We are just past one month into the year 2018 and there have already been significant advances that directly affect the lives of professionals and organizations in the fields of corporate sustainability and sustainable investing – the two vital halves of the capital markets – and in related fields.
Does Wall Street finally care about sustainability? A noted sustainability author (Andrew Winston) muses about this in the pages of the influential journal for the C-suite – the Harvard Business Review. Yes, we think – more and more asset owners and managers are getting aboard the train...but there is work to do. And what about corporate boards and CEOs...”
Volume & Velocity Those may well be the key characteristics of developments in corporate sustainability and in sustainable investing in the year 2018.
Linda-Eling Lee, Global Head of Research for MSCI’s ESG Research Group and her colleague Matt Moscardi (Head of Research Financial Sector, ESG) this week described what they are projecting in the traditional early-in-the-year setting out of key ESG trends to watch by the influential MSCI ESG team:
Huffington Post writer Lauren DeMates has her “Top 10” list up for the 2017 forces that shaped (in her opinion) sustainability. Guiding her choice: “…many of 2017’s activities were prompted by the unprecedented attack on science and environmental protection by the Trump administration. However, efforts to counteract the anti-environmental agenda and work towards a more sustainable society have been unprecedented as well...”
And in that context, she identifies the following:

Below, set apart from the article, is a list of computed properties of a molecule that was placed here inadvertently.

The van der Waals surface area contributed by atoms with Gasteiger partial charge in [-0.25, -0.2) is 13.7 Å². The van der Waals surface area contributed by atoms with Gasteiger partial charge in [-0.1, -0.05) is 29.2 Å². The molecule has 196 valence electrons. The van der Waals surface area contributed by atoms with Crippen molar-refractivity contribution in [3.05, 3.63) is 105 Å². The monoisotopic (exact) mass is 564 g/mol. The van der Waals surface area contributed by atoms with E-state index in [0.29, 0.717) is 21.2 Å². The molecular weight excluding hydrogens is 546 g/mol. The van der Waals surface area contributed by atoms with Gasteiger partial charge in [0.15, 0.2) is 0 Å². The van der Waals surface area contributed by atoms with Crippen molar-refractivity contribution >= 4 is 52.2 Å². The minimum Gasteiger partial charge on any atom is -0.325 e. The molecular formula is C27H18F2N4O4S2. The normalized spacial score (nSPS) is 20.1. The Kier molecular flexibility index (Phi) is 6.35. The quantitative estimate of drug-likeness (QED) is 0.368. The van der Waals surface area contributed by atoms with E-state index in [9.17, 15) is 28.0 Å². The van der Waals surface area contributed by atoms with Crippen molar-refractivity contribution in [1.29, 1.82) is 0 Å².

A significant new player is now entering the mix of the growing number of organizations providing institutional investors with ESG rankings and data. At G&A Institute, we've been tracking the growth of these organizations (such as MSCI, Sustainalytics, RobecoSAM, Bloomberg, Thomson Reuters, and others) and work with our clients to help managements understand, optimize and utilize these important intelligence points coming from the rapidly-growing number of investors considering ESG.
Once again, the authoritative Harvard Business Review weighs in on corporate sustainability with a commentary piece on the top trends of 2017 – with “big leaps both forward and backward” in the year just concluded. And there was some predictability, writes author Andrew Winston in his commentary, as he says he predicted: “…the context for sustainable business in 2017 may center on the competition between two stories, the election of Donald Trump and significant action on climate change…”
"Sustainability is front and center in the apparel sector" -- so writes Tara Donaldson in the November 5th feature story in the Sourcing Journal in covering the Textile Sustainability Conference in October. Seven major trends were discussed at the meeting of industry execs.
All news/all the time -- that was the American television viewer's diet of content during the week long siege, with Hurricane Harvey sweeping ashore along the Gulf of Mexico areas of the State of Texas. And the plight of the people of the Houston region, in particular, was on everyone's mind as we watched the struggles of the residents there to stay safe and help their neighbors.
As we watched, many of us from afar, this was the American Spirit at its very best, in such terrible times for Texans to remind us all of the traditions of neighbor-helping-neighbor.
For the past 25 and more years, the focus of the sustainable & responsible investment (SRI) community has been on matters related to corporate compensation, usually a corporate governance concern, as well as additional concerns on a range of other issues and topic areas (in environmental, social/societal, and other categories).